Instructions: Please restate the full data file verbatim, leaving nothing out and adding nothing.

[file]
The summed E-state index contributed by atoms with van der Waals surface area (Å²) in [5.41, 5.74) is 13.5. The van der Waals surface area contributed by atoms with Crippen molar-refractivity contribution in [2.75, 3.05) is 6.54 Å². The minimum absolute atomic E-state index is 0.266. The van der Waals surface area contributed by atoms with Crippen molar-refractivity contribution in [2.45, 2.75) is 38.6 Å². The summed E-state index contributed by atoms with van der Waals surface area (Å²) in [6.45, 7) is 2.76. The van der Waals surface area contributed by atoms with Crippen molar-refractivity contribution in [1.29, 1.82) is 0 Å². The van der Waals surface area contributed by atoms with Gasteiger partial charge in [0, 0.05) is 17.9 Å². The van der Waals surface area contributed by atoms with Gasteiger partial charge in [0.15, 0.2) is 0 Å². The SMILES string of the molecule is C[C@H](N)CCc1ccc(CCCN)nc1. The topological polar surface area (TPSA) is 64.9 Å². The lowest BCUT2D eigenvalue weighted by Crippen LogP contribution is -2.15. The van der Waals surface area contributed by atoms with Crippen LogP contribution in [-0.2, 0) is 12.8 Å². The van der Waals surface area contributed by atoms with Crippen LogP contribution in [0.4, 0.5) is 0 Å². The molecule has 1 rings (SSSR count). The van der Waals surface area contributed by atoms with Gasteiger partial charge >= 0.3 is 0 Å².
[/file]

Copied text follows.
The summed E-state index contributed by atoms with van der Waals surface area (Å²) in [5.41, 5.74) is 13.5. The van der Waals surface area contributed by atoms with Crippen molar-refractivity contribution in [2.75, 3.05) is 6.54 Å². The minimum absolute atomic E-state index is 0.266. The van der Waals surface area contributed by atoms with Crippen molar-refractivity contribution in [2.45, 2.75) is 38.6 Å². The summed E-state index contributed by atoms with van der Waals surface area (Å²) in [6.45, 7) is 2.76. The van der Waals surface area contributed by atoms with Crippen molar-refractivity contribution in [1.29, 1.82) is 0 Å². The van der Waals surface area contributed by atoms with Gasteiger partial charge in [0, 0.05) is 17.9 Å². The van der Waals surface area contributed by atoms with Gasteiger partial charge in [0.15, 0.2) is 0 Å². The SMILES string of the molecule is C[C@H](N)CCc1ccc(CCCN)nc1. The topological polar surface area (TPSA) is 64.9 Å². The lowest BCUT2D eigenvalue weighted by Crippen LogP contribution is -2.15. The van der Waals surface area contributed by atoms with Crippen LogP contribution in [-0.2, 0) is 12.8 Å². The van der Waals surface area contributed by atoms with Crippen LogP contribution in [0.4, 0.5) is 0 Å². The molecule has 1 rings (SSSR count). The van der Waals surface area contributed by atoms with Gasteiger partial charge >= 0.3 is 0 Å².